Science & Technology

India-Pakistan nuclear war can starve humanity: Study

Food supplies may drop over 20% in 70 poor countries with 1.3 bln people, the study estimated  

 
By DTE Staff
Last Updated: Wednesday 18 March 2020
'Baker Shot', part of Operation Crossroads, a nuclear test by the United States at Bikini Atoll in 1946. Source: Wikipedia
'Baker Shot', part of Operation Crossroads, a nuclear test by the United States at Bikini Atoll in 1946. Source: Wikipedia 'Baker Shot', part of Operation Crossroads, a nuclear test by the United States at Bikini Atoll in 1946. Source: Wikipedia

Unprecedented food shortage and global famine lasting more than a decade can be the fallout of an India-Pakistan war, according to a recent study published in journal Proceedings of the National Academy of Sciences (PNAS).

The study examined potential environmental and societal consequences if the two South Asian neighbours were to start even a limited nuclear war.

According to the study:

Territorial disputes over the Kashmir region between India and Pakistan provide an increasingly high level of instability and escalatory retaliation could result in the use of nuclear weapons.

The firestorms would launch over five million tonnes of soot toward the stratosphere, the study noted. There, it would spread globally, absorbing sunlight and lowering global mean temperatures by about 1.8 degrees Celsius, and precipitation by 8 per cent, for at least five years.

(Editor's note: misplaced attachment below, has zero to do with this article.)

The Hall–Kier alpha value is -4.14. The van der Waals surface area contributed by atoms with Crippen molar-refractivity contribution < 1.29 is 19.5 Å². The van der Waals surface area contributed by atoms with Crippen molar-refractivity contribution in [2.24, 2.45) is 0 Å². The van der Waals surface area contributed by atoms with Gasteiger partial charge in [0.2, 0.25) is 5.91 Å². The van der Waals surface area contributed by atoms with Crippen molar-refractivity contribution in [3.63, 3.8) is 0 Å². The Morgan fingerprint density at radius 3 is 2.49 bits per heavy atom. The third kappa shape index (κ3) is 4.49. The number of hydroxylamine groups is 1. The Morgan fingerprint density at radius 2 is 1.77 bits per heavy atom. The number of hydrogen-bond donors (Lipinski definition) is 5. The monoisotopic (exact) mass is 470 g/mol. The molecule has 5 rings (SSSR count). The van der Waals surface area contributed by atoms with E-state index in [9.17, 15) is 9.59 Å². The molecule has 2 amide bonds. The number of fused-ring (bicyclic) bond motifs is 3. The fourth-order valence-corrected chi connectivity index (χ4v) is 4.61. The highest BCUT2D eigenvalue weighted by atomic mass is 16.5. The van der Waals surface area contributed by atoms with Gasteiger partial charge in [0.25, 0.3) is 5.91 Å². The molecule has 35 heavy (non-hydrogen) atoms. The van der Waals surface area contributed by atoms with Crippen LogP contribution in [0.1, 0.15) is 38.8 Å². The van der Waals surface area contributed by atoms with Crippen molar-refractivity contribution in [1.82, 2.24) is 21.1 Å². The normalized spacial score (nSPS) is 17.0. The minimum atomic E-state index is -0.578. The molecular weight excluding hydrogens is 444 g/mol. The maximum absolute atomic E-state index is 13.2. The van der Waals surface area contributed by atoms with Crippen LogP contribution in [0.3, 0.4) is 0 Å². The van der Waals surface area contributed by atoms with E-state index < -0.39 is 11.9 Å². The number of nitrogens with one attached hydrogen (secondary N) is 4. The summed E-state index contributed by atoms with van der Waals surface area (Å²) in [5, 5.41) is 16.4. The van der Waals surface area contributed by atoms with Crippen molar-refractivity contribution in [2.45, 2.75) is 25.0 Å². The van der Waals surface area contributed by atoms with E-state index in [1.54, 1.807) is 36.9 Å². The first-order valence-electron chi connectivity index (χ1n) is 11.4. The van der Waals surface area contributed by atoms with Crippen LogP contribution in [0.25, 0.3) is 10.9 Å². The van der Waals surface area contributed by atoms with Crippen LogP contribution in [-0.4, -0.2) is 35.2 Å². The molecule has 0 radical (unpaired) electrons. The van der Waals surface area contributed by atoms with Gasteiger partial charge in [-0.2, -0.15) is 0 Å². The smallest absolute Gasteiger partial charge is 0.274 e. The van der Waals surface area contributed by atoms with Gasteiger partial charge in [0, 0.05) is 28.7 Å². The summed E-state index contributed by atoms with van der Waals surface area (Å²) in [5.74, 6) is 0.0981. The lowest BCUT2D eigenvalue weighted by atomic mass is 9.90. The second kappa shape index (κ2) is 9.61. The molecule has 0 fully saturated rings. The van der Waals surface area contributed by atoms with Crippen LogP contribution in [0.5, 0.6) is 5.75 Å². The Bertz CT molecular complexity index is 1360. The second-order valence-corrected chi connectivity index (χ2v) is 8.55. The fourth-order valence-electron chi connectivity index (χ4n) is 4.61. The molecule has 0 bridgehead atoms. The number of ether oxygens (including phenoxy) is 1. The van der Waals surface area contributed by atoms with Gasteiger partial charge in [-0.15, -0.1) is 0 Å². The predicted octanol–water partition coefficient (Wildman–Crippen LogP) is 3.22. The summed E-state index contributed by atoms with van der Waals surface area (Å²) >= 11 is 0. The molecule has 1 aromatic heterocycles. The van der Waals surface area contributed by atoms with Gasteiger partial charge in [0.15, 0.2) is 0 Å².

This, in turn, would adversely affect production of the world’s four main cereal crops — maize, wheat, soybeans and rice — causing it to plummet by 11 per cent, according to scientists. The tapering effects can last for another five to 10 years.

Percentage change in yield. Source: PNAS 

According to the study, crop production will be badly hit in the northern regions of the United States, Canada, Europe, Russia and China, popularly called the breadbasket areas.

However, the southern regions will suffer more. That is because many developed nations in the north produce huge surpluses, which are largely exported to nations in the south.

The study estimated that some 70 largely poor countries with a cumulative population of 1.3 billion will see food supplies drop by more than 20 per cent.

Developed nations could be prompted to impose export bans to protect their own populations, the study noted. This would mean that nations like Somalia, Rwanda, Syria and Yemen — which are already struggling with malnutrition — could witness a drastic slump in food availability.

“Even this regional, limited war would have devastating indirect implications worldwide. It would exceed the largest famine in documented history,” Columbia University Earth Institute quoted Jonas Jägermeyr, lead author of the study, as saying.

 

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